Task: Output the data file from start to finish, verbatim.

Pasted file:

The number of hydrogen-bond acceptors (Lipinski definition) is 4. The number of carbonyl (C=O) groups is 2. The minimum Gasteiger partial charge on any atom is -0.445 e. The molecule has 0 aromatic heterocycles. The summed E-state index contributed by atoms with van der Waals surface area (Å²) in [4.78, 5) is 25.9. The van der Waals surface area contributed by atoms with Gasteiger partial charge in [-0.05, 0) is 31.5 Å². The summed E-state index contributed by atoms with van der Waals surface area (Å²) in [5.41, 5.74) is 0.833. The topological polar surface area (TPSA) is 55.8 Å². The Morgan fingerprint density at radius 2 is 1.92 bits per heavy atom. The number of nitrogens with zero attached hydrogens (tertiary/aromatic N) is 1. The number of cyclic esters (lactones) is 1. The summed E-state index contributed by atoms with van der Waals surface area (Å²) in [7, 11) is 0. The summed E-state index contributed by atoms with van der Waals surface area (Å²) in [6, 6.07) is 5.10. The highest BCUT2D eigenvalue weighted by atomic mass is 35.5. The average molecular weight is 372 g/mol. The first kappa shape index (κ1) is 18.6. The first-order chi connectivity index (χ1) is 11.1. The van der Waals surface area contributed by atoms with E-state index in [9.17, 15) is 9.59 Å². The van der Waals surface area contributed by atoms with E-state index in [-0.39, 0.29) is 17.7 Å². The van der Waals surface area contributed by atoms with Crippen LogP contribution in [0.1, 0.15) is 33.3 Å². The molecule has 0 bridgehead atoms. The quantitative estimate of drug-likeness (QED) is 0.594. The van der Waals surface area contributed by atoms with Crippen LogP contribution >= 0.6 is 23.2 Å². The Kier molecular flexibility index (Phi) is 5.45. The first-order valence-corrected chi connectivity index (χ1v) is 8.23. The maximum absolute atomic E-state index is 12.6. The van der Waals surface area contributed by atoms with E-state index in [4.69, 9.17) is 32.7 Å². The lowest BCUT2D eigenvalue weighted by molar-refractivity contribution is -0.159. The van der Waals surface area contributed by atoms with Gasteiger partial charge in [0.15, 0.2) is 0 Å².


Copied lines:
The number of hydrogen-bond acceptors (Lipinski definition) is 4. The number of carbonyl (C=O) groups is 2. The minimum Gasteiger partial charge on any atom is -0.445 e. The molecule has 0 aromatic heterocycles. The summed E-state index contributed by atoms with van der Waals surface area (Å²) in [4.78, 5) is 25.9. The van der Waals surface area contributed by atoms with Gasteiger partial charge in [-0.05, 0) is 31.5 Å². The summed E-state index contributed by atoms with van der Waals surface area (Å²) in [5.41, 5.74) is 0.833. The topological polar surface area (TPSA) is 55.8 Å². The Morgan fingerprint density at radius 2 is 1.92 bits per heavy atom. The number of nitrogens with zero attached hydrogens (tertiary/aromatic N) is 1. The number of cyclic esters (lactones) is 1. The summed E-state index contributed by atoms with van der Waals surface area (Å²) in [7, 11) is 0. The summed E-state index contributed by atoms with van der Waals surface area (Å²) in [6, 6.07) is 5.10. The highest BCUT2D eigenvalue weighted by atomic mass is 35.5. The average molecular weight is 372 g/mol. The first kappa shape index (κ1) is 18.6. The first-order chi connectivity index (χ1) is 11.1. The van der Waals surface area contributed by atoms with E-state index in [9.17, 15) is 9.59 Å². The van der Waals surface area contributed by atoms with E-state index in [-0.39, 0.29) is 17.7 Å². The van der Waals surface area contributed by atoms with Crippen LogP contribution in [0.1, 0.15) is 33.3 Å². The molecule has 0 bridgehead atoms. The quantitative estimate of drug-likeness (QED) is 0.594. The van der Waals surface area contributed by atoms with Crippen LogP contribution >= 0.6 is 23.2 Å². The Kier molecular flexibility index (Phi) is 5.45. The first-order valence-corrected chi connectivity index (χ1v) is 8.23. The maximum absolute atomic E-state index is 12.6. The van der Waals surface area contributed by atoms with E-state index in [4.69, 9.17) is 32.7 Å². The lowest BCUT2D eigenvalue weighted by molar-refractivity contribution is -0.159. The van der Waals surface area contributed by atoms with Gasteiger partial charge in [0.15, 0.2) is 0 Å².